If entrepreneurs are going to fuel the Michigan economic comeback, as Gov. Rick Snyder insists, new ones must first be adequately trained and prepared for the challenge. The Small Business and Technology Development Center (SBTDC) in Lansing, which is housed at Lansing Community College, is an invaluable resource to local entrepreneurs who want to start a business or who already own a small business.
Triterra and the Kincaid Henry Building Group handle two vastly different aspects of redevelopment in the mid Michigan area, but for the men at the helm of the companies, partnering their “skill sets” has proven to be successful even in today’s tough economy.
A customer who walks into the door of a credit union plays a dual role. That person is not only a customer but also an owner. Credit unions, financial organizations owned and controlled by their members, provide most, if not all, of the same services as a bank, but they operate as not-for-profits, serving their members rather than maximizing profits.
With a fresh outlook and a seemingly greater sense of hope, mid-Michigan is slowly making its way back, utilizing local resources and the idea that small business is the wave of the future. Although traditional means of financing are making headway in a rather convoluted market, creative financing solutions have emerged as viable options to keep business moving and mid-Michigan gaining ground.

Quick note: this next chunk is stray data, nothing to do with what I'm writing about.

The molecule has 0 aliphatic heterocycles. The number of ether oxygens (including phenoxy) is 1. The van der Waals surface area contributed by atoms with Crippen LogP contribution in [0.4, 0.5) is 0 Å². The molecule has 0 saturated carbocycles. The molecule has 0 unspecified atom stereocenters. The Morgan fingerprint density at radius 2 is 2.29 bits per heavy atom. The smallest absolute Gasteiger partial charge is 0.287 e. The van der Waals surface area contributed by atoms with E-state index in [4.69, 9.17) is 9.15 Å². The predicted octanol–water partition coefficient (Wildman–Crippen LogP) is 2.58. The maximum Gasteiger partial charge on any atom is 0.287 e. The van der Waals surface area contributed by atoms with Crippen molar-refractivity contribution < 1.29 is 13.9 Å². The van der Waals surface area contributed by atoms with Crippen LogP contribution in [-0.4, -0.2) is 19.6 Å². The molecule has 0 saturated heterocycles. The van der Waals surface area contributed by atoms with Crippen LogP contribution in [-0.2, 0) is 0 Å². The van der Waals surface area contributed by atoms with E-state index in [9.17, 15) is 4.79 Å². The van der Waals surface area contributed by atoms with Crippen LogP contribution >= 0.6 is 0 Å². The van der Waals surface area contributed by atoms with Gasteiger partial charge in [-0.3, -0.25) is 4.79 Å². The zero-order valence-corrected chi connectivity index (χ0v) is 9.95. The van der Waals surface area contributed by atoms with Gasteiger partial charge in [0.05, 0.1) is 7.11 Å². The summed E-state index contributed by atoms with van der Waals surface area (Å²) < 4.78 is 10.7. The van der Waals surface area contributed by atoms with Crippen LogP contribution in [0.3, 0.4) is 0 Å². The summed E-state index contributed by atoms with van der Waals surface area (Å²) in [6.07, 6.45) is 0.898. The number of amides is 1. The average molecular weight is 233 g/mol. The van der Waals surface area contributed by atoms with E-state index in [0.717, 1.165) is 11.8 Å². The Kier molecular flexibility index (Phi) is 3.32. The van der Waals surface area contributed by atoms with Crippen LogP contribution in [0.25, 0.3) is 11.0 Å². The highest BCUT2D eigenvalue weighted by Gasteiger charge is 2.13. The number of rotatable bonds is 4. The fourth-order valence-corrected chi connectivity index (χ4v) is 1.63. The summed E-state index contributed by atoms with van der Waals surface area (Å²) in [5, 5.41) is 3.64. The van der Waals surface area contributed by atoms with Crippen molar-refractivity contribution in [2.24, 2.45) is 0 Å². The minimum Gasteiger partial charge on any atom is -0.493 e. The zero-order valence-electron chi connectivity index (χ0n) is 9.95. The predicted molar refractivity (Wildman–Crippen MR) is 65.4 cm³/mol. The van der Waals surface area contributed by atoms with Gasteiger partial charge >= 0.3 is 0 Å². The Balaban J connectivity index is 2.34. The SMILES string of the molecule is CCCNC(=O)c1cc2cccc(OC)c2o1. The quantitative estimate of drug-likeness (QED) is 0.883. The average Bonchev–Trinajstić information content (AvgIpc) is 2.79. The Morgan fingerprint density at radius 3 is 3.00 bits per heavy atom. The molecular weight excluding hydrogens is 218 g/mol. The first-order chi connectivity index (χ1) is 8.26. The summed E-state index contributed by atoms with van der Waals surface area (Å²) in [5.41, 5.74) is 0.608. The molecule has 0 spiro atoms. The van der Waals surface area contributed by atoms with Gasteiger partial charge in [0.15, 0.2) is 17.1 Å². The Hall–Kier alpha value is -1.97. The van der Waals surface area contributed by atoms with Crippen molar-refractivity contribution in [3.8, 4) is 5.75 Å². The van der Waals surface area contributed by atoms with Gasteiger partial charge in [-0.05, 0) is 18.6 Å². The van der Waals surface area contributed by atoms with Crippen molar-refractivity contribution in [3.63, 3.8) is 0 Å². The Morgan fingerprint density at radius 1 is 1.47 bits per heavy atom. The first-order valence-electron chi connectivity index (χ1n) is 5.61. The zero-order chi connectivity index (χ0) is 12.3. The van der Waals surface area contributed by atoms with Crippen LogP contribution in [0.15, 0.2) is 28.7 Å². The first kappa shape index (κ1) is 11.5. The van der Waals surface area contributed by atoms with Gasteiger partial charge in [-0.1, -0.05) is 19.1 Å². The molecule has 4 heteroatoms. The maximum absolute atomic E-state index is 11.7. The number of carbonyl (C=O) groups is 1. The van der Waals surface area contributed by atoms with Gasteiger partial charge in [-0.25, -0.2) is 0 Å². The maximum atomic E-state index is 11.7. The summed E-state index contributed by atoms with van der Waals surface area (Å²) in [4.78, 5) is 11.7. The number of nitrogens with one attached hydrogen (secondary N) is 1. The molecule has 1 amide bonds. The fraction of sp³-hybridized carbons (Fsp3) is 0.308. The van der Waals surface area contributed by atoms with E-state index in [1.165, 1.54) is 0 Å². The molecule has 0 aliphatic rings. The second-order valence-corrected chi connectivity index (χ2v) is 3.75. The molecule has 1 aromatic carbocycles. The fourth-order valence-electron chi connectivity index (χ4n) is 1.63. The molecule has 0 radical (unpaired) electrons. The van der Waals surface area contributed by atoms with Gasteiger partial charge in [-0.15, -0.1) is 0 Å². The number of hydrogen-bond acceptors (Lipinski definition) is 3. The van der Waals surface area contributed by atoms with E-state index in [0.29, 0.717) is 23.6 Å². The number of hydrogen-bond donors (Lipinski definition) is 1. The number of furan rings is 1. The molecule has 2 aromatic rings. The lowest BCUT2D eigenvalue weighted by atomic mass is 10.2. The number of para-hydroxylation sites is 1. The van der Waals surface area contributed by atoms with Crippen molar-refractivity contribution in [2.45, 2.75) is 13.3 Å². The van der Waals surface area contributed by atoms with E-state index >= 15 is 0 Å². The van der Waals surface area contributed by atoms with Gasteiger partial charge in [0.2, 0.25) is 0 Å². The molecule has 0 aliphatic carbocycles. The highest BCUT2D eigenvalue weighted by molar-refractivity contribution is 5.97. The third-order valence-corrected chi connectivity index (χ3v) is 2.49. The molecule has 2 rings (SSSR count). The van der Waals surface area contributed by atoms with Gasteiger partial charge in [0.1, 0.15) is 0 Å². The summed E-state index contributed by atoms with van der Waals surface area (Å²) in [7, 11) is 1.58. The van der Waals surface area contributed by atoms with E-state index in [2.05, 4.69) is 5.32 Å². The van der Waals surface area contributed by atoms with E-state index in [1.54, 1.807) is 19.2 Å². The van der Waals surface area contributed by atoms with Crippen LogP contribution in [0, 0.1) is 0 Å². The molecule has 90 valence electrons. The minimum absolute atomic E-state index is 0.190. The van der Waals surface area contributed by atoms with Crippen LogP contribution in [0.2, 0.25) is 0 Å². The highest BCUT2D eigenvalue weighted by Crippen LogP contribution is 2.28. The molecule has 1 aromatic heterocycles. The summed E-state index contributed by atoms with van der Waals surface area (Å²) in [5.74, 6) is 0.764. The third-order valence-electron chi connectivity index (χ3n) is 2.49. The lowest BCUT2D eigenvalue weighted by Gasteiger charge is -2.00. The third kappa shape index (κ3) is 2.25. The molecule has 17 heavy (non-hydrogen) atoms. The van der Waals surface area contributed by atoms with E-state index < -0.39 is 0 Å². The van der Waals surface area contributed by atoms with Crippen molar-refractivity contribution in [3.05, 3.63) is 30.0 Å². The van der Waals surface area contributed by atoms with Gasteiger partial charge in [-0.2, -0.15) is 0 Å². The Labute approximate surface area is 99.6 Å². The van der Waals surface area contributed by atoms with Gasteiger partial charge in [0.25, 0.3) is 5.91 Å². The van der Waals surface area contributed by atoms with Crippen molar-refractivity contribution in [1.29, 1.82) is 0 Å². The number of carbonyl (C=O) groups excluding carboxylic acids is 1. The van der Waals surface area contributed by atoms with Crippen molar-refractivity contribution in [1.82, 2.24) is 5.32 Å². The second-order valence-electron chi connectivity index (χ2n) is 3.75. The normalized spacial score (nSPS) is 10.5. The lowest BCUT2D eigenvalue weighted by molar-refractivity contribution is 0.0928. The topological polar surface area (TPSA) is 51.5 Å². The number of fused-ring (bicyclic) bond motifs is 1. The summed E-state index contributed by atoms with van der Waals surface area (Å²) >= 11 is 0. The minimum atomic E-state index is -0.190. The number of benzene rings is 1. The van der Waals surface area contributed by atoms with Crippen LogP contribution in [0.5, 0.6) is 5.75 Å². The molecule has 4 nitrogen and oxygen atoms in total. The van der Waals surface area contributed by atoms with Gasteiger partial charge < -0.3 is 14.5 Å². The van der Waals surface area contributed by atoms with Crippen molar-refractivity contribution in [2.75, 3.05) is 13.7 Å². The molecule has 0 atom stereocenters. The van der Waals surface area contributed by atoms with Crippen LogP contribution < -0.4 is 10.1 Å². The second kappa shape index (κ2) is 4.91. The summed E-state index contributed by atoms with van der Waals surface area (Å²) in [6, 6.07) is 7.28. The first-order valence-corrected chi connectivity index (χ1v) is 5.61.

If one were to look around the Lansing area and assess all of the different businesses that comprise its workforce, there would be a surprising amount of small to midsize businesses that have been an important and stable part of Lansing’s economy. One such company is Airlift, located in Delta Township.
Tony Kayyod has learned that you eat what is placed on your plate in front of you while in a foreign country. No questions asked. “The last thing you want to do is offend someone by being picky,” says Kayyod, president of KAYTEK International and a savvy global traveler.